Exercise Is Medicine

The other day I made the trip to go to a presentation from “heart-wise exercise” foundation in Kingston. It was a great revision about training for clients with cardiovascular diseases. There was also a nice introduction for training clients with osteoporosis.

There was one quote that got my attention when I was there and it was the following: “What if there was one prescription that could prevent and treat dozens of diseases, such as diabetes, hypertension and obesity?” (Robert e. sallies, M.D., m.p.h., facsm, exercise is medicine). This was not the first time that I saw that quote.

I remember seeing this in one of my physiology for exercise classes. Let’s get rid of the suspense; exercising is the magical pill. In short, exercise can help increase good cholesterol (HDL) levels, reduce weight, improve glycemic control (very good for everyone, including diabetic people), decrease blood pressure and reduce risk of stroke. Pretty cool outcome isn’t it? If that doesn’t motivate you to start exercising, how about the fact that exercising will help you keep your mind? Yes, it does!

This may be a way to get you starting to a new lifestyle but try and find something that you will enjoy doing no matter what the outcome is. It may be hiking, running, cycling, swimming, cross-country skiing in the winter, you name it. Find out what makes you tick and what motivates you to train in order to get better at what you are doing.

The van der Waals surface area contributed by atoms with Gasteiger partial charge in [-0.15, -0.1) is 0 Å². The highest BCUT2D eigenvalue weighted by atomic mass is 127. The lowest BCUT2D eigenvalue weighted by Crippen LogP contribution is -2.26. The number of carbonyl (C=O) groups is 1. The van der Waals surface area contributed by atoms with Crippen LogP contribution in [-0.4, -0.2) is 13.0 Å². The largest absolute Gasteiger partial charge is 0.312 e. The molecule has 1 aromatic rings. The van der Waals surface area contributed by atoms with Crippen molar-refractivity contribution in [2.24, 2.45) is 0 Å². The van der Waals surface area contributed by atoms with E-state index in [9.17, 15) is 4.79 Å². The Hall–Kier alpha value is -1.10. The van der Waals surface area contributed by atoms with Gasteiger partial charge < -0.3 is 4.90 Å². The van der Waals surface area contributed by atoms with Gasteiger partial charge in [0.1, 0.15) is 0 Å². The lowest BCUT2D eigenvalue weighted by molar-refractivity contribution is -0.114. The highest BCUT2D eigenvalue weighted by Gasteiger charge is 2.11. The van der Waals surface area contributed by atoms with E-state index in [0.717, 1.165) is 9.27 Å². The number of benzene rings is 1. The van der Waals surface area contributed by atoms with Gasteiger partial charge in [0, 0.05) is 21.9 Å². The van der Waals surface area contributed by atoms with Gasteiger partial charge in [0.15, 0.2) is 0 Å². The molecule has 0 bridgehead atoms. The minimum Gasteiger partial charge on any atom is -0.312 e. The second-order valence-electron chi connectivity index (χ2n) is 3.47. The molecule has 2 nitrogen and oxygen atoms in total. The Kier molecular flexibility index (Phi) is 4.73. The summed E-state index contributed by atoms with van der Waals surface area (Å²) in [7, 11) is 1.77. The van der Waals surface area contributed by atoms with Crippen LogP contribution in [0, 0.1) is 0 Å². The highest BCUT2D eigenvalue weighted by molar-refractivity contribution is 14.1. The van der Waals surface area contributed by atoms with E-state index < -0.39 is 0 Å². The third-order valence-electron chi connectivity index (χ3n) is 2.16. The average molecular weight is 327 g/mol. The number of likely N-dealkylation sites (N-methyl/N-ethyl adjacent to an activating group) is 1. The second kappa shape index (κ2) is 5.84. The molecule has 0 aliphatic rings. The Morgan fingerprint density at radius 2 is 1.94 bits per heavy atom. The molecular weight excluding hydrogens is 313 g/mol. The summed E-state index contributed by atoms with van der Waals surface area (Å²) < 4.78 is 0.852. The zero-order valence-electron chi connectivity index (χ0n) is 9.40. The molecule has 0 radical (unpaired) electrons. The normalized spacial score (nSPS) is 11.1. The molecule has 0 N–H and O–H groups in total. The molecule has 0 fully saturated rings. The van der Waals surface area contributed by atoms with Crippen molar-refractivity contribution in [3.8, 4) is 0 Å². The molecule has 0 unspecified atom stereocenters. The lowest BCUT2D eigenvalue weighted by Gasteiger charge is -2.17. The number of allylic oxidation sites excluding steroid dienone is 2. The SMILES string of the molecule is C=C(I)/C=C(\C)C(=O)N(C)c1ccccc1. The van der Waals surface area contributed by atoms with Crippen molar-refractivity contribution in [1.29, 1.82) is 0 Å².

Training will not only help you improve in your sporting endeavours; it will help you improve quality of life and will make everyday tasks seem so much easier because you are getting healthier, stronger and fitter.

Pay attention to your numbers. Your weight is not the only important number here. You can get your blood pressure measured at the drug store or get a sphygmomanometer in order for you to measure your blood pressure on a regular basis (weekly). Pay attention to the numbers and there should be a change in your pressure if you lose 10% of your body weight (if you are overweight or obese). Only 10% will take off so much pressure out of your blood vessels.

If you already have a sport that you love practising, how about paying attention to your non-exercise activity thermogenesis (NEAT) level? Do you sit all day? Do you watch a lot of television? How about standing up more at work (with a stand-up desk) or making sure you hydrate appropriately (get up to go to the bathroom is good) or playing a card game with your family instead of watching television? How about foam rolling as you watch television? There are many ways to help you stay healthy and keep you moving outside of your sport. The minimum number of steps that should be done in a day is 7500 steps to help you stay away from diseases (I would suggest 10000 or more and you can get a good pedometer at the following link). What you choose to do is up to you.

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